History of the Museum of the American Indian/Heye Foundation:
The Museum of the American Indian/Heye Foundation was established by wealthy collector George Gustav Heye in 1908. Heye began collecting American Indian artifacts as early as 1897 and his collection rapidly increased over the next several years. Based in New York, Heye bought collections and documentary photographs, sponsored expeditions, and traveled and collected items himself. In addition, once MAI was established he sponsored numerous expeditions across the Western Hemisphere, including North American, Canada, South America and Central America.

From 1908 to 1917 Heye housed his artifacts on temporary loan at the University of Pennsylvania's University Museum, Pennsylvania, in lofts on East 33rd Street in New York City, and at other depositories. In 1917, the collections moved from his apartment to their permanent museum location at Audubon Terrace, at 155th Street and Broadway in New York City. The museum, containing ethnographic and archaeological collections from North, Central and South America, opened to the public in 1922. Less than ten years later, Heye completed a storage facility in the Pelham Bay area of the Bronx, known as the Research Branch. Heye served as Chairman of the Board and Museum Director until his death in 1957. After growing concern about the financial and other management of the collections came to a head, the museum became part of the Smithsonian Institution in 1989 and in 1994 opened exhibit space in the U.S. Customs House at Bowling Green near New York City's Battery Park. The Cultural Resources Center in Suitland, Maryland later opened in 1999 and the main Washington, DC museum opened in 2004.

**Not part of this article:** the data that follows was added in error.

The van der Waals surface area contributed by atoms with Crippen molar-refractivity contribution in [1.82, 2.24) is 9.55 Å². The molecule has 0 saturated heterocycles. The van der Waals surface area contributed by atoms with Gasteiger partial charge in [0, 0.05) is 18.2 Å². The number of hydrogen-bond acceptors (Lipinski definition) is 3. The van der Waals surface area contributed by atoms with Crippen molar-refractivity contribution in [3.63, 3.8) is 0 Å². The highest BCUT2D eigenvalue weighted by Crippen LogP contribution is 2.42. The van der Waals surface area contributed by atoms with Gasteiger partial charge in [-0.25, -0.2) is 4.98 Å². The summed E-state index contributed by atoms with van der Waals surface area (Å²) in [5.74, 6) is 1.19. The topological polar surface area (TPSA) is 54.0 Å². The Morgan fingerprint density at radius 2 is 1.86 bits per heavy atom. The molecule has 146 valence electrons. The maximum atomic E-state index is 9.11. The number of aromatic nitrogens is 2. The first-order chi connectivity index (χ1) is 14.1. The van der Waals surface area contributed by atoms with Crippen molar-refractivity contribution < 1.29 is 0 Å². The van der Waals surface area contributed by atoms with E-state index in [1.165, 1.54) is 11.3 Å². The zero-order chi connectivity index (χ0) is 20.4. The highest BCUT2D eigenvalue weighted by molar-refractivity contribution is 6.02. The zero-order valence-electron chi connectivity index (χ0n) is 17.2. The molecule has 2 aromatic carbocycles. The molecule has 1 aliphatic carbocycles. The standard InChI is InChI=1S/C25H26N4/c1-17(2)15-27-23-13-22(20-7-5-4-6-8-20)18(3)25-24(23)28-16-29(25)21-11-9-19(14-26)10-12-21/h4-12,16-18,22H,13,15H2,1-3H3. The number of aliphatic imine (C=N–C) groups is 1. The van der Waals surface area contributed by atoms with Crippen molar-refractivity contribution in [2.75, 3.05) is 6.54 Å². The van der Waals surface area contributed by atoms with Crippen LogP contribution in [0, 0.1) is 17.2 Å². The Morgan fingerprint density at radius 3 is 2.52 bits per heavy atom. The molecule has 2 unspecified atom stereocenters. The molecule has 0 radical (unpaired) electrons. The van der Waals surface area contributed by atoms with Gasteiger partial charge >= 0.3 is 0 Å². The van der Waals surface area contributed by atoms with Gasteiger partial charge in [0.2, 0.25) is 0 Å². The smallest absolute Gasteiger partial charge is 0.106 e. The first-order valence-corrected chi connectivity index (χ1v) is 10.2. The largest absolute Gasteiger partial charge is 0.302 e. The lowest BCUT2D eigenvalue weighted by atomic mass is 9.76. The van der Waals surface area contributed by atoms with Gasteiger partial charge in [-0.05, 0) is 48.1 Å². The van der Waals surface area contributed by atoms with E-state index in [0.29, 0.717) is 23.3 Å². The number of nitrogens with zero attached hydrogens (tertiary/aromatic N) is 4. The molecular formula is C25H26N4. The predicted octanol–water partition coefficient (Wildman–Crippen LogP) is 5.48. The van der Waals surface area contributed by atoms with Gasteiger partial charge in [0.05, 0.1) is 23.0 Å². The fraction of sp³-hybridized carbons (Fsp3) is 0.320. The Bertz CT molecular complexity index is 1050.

Please visit the following links for more information about the history of the museum; History of the Collection, Collections Overview, and Significance of the Collection. Moreover, for information about how the museum currently cares for and exhibits the collection, please see the Conservation department and recent entries regarding Exhibitions and Conservation on the NMAI Blog. In addition, see portions of the NMAI Archive Center's collections highlighted in the SIRIS Blog.
Related Materials:
In 2004, the Huntington Fee Library, once part of the MAI/Heye Foundation, was transferred to the Cornell University Library Rare Book and Manuscript Collection. While this collection mainly contained books, it also contained a significant amount of archival materials. The Huntington Free Library's Native American Collection contains outstanding materials documenting the history, culture, languages, and arts of the native tribes of both North and South America, as well as contemporary politics and human rights issues are also important components of the collection. Further information about the collection and links to finding aids can be found here: rmc.library.cornell.edu/collections/HFL_old.html.
Restrictions: